Graduation Year


Document Type




Degree Granting Department

Public Health

Major Professor

Martha Coulter, Dr.P.H.

Committee Member

Amina Alio, Ph.D.

Committee Member

Ellen Daley, Ph.D.

Committee Member

Charles Mahan, M.D.

Committee Member

Kathleen O’Rourke, Ph.D


near-miss, maternal morbidity, childbirth, mental health, traumatic birth


Background: Little is known about the experience and psychological outcomes for women who experience emergency peripartum hysterectomy (EPH). The objective of this study was to explore women's experiences of EPH and to determine if women who experience EPH were more likely to experience mental health sequelae.

Methods: This mixed method design involved a quantitative and a qualitative phase. The quantitative phase used a retrospective cohort design. Women were sampled through on-line communities, including an EPH support group, and a larger website for mothers. Women completed on-line surveys covering sociodemographic, obstetric/gynecological/ and psychiatric information, including screens for depression and Post-Traumatic Stress Disorder (PTSD). Logistic regression was used to calculate the independent risk that exposure to EPH has on screening positive for PTSD. Participants from the EPH support group who completed the on-line interview were then selected to participate in the second phase. In-depth telephone interviews were conducted and analyzed using Constant Comparative Analysis.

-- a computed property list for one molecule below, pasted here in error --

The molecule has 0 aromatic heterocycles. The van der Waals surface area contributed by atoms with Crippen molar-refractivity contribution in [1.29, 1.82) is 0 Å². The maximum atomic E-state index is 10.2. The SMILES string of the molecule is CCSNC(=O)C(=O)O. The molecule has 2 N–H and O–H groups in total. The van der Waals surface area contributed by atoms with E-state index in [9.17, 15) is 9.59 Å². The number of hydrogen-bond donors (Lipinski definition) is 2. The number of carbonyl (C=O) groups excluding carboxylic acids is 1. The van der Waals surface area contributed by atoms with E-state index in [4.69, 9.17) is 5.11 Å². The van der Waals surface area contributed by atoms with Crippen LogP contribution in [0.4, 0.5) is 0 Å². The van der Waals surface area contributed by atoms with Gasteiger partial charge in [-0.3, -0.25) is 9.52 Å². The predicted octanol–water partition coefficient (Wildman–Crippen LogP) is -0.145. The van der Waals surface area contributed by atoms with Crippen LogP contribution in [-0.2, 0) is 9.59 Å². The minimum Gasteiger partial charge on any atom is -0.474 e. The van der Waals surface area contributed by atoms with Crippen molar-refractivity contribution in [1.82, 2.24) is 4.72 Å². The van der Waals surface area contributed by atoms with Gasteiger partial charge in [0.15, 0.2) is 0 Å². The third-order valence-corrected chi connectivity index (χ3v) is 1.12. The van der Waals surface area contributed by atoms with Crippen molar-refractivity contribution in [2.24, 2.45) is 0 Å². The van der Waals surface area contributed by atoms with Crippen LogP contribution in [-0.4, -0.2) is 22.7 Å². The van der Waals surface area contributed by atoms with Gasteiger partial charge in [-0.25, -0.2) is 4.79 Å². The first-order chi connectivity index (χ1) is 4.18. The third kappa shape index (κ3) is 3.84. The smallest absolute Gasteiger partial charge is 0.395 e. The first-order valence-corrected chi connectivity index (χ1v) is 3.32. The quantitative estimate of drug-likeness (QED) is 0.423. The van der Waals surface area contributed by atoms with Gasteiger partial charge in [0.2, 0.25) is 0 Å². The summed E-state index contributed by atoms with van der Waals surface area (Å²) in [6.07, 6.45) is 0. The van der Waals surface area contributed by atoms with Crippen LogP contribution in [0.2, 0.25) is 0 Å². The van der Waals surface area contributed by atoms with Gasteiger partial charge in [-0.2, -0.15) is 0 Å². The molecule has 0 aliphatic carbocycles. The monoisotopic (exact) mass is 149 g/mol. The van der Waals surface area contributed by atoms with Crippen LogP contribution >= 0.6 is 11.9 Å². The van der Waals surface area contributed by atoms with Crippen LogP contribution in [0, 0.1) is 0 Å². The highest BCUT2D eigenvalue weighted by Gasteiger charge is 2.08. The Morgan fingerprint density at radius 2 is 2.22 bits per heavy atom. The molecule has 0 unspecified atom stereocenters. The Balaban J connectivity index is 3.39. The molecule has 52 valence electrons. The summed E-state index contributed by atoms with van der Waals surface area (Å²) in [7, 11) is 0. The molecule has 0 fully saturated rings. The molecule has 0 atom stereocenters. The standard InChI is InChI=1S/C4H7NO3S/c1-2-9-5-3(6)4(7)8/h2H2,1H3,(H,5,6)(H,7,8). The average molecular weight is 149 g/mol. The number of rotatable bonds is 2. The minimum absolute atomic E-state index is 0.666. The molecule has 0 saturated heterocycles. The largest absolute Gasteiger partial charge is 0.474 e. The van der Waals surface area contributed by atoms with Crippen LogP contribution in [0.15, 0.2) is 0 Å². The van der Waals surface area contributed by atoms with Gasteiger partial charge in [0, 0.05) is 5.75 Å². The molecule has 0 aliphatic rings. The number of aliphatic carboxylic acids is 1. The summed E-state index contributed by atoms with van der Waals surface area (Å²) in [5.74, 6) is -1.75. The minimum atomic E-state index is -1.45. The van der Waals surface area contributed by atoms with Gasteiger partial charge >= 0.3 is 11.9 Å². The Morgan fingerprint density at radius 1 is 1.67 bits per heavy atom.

Results: 74 exposed women and 355 non-exposed women completed the survey. In the adjusted logistic regression model, women who experienced EPH were over 6 times more likely to screen positive for current PTSD compared to women who did not experience EPH (adjusted Relative Risk (aRR): 6.76; 95% CI: 4.24, 8.88). When women recalled their psychological state at 6 months postpartum, exposed women were 11 times more likely to screen positive for current PTSD (aRR: 11.35; 95% CI: 8.43, 12.95). In the qualitative phase, 15 women participated and 7 major themes were identified: fear, pain, death and dying, numbness or delay in emotional reaction, bonding with baby, communication and the need for information. A major finding is the need for additional follow-up visits to address the emotional after-effects and to fill in gaps in women's understanding and memory of what had occurred.

Conclusion: Understanding women's experiences and sequelae can help providers address not only women's initial complications but provide needed long-term support.